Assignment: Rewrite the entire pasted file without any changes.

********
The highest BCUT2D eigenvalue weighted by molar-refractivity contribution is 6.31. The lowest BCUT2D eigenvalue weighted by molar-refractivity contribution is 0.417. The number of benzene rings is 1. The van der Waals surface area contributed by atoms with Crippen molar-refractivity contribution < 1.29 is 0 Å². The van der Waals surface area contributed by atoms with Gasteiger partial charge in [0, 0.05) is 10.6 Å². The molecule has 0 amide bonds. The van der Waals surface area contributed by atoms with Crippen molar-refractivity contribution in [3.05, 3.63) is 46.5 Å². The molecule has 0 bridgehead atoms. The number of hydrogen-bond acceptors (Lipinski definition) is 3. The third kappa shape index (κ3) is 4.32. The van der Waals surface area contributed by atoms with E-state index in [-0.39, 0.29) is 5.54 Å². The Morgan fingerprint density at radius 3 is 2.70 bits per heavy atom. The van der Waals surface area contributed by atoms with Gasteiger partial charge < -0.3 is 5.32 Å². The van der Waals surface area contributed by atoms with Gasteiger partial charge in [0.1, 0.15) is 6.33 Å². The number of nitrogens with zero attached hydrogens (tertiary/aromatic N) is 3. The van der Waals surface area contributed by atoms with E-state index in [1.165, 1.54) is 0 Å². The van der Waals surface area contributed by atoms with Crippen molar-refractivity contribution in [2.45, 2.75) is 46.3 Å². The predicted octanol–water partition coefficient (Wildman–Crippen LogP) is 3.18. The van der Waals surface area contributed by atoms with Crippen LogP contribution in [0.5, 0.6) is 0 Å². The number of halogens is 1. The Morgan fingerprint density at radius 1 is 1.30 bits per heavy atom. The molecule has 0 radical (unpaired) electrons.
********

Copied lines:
The highest BCUT2D eigenvalue weighted by molar-refractivity contribution is 6.31. The lowest BCUT2D eigenvalue weighted by molar-refractivity contribution is 0.417. The number of benzene rings is 1. The van der Waals surface area contributed by atoms with Crippen molar-refractivity contribution < 1.29 is 0 Å². The van der Waals surface area contributed by atoms with Gasteiger partial charge in [0, 0.05) is 10.6 Å². The molecule has 0 amide bonds. The van der Waals surface area contributed by atoms with Crippen molar-refractivity contribution in [3.05, 3.63) is 46.5 Å². The molecule has 0 bridgehead atoms. The number of hydrogen-bond acceptors (Lipinski definition) is 3. The third kappa shape index (κ3) is 4.32. The van der Waals surface area contributed by atoms with E-state index in [-0.39, 0.29) is 5.54 Å². The Morgan fingerprint density at radius 3 is 2.70 bits per heavy atom. The van der Waals surface area contributed by atoms with Gasteiger partial charge < -0.3 is 5.32 Å². The van der Waals surface area contributed by atoms with Gasteiger partial charge in [0.1, 0.15) is 6.33 Å². The number of nitrogens with zero attached hydrogens (tertiary/aromatic N) is 3. The van der Waals surface area contributed by atoms with E-state index in [1.165, 1.54) is 0 Å². The van der Waals surface area contributed by atoms with Crippen molar-refractivity contribution in [2.45, 2.75) is 46.3 Å². The predicted octanol–water partition coefficient (Wildman–Crippen LogP) is 3.18. The van der Waals surface area contributed by atoms with Crippen LogP contribution in [0.5, 0.6) is 0 Å². The number of halogens is 1. The Morgan fingerprint density at radius 1 is 1.30 bits per heavy atom. The molecule has 0 radical (unpaired) electrons.